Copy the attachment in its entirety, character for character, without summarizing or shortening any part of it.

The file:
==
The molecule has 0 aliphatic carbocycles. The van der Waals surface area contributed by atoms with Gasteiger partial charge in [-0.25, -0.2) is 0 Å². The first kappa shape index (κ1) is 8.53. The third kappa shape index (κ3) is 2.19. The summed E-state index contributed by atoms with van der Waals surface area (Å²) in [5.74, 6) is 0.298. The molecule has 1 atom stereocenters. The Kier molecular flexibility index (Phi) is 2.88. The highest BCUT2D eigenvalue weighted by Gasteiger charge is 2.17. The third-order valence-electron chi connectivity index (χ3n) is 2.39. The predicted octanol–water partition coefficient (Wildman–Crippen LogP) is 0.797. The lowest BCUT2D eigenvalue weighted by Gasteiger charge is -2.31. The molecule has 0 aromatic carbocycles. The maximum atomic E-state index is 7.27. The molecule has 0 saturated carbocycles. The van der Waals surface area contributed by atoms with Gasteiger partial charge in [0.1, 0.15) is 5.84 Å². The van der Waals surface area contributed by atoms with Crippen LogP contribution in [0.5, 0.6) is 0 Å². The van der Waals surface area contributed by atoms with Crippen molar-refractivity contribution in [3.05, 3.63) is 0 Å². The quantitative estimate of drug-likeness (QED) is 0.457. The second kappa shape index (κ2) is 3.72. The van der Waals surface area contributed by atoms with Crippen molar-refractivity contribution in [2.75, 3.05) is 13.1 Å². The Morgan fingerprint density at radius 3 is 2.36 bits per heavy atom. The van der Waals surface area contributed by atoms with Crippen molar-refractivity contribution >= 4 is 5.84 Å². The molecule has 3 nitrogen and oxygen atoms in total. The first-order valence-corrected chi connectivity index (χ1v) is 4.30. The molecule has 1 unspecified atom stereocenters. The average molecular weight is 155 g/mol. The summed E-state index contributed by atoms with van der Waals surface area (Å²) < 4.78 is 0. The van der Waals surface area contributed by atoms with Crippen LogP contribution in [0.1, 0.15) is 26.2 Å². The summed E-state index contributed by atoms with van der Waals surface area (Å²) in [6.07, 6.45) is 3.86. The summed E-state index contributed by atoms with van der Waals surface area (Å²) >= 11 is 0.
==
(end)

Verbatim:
The molecule has 0 aliphatic carbocycles. The van der Waals surface area contributed by atoms with Gasteiger partial charge in [-0.25, -0.2) is 0 Å². The first kappa shape index (κ1) is 8.53. The third kappa shape index (κ3) is 2.19. The summed E-state index contributed by atoms with van der Waals surface area (Å²) in [5.74, 6) is 0.298. The molecule has 1 atom stereocenters. The Kier molecular flexibility index (Phi) is 2.88. The highest BCUT2D eigenvalue weighted by Gasteiger charge is 2.17. The third-order valence-electron chi connectivity index (χ3n) is 2.39. The predicted octanol–water partition coefficient (Wildman–Crippen LogP) is 0.797. The lowest BCUT2D eigenvalue weighted by Gasteiger charge is -2.31. The molecule has 0 aromatic carbocycles. The maximum atomic E-state index is 7.27. The molecule has 0 saturated carbocycles. The van der Waals surface area contributed by atoms with Gasteiger partial charge in [0.1, 0.15) is 5.84 Å². The van der Waals surface area contributed by atoms with Crippen LogP contribution in [0.5, 0.6) is 0 Å². The van der Waals surface area contributed by atoms with Crippen molar-refractivity contribution in [3.05, 3.63) is 0 Å². The quantitative estimate of drug-likeness (QED) is 0.457. The second kappa shape index (κ2) is 3.72. The van der Waals surface area contributed by atoms with Crippen molar-refractivity contribution in [2.75, 3.05) is 13.1 Å². The Morgan fingerprint density at radius 3 is 2.36 bits per heavy atom. The van der Waals surface area contributed by atoms with Crippen molar-refractivity contribution >= 4 is 5.84 Å². The molecule has 3 nitrogen and oxygen atoms in total. The first-order valence-corrected chi connectivity index (χ1v) is 4.30. The molecule has 1 unspecified atom stereocenters. The average molecular weight is 155 g/mol. The summed E-state index contributed by atoms with van der Waals surface area (Å²) < 4.78 is 0. The van der Waals surface area contributed by atoms with Crippen LogP contribution in [0.1, 0.15) is 26.2 Å². The summed E-state index contributed by atoms with van der Waals surface area (Å²) in [6.07, 6.45) is 3.86. The summed E-state index contributed by atoms with van der Waals surface area (Å²) >= 11 is 0.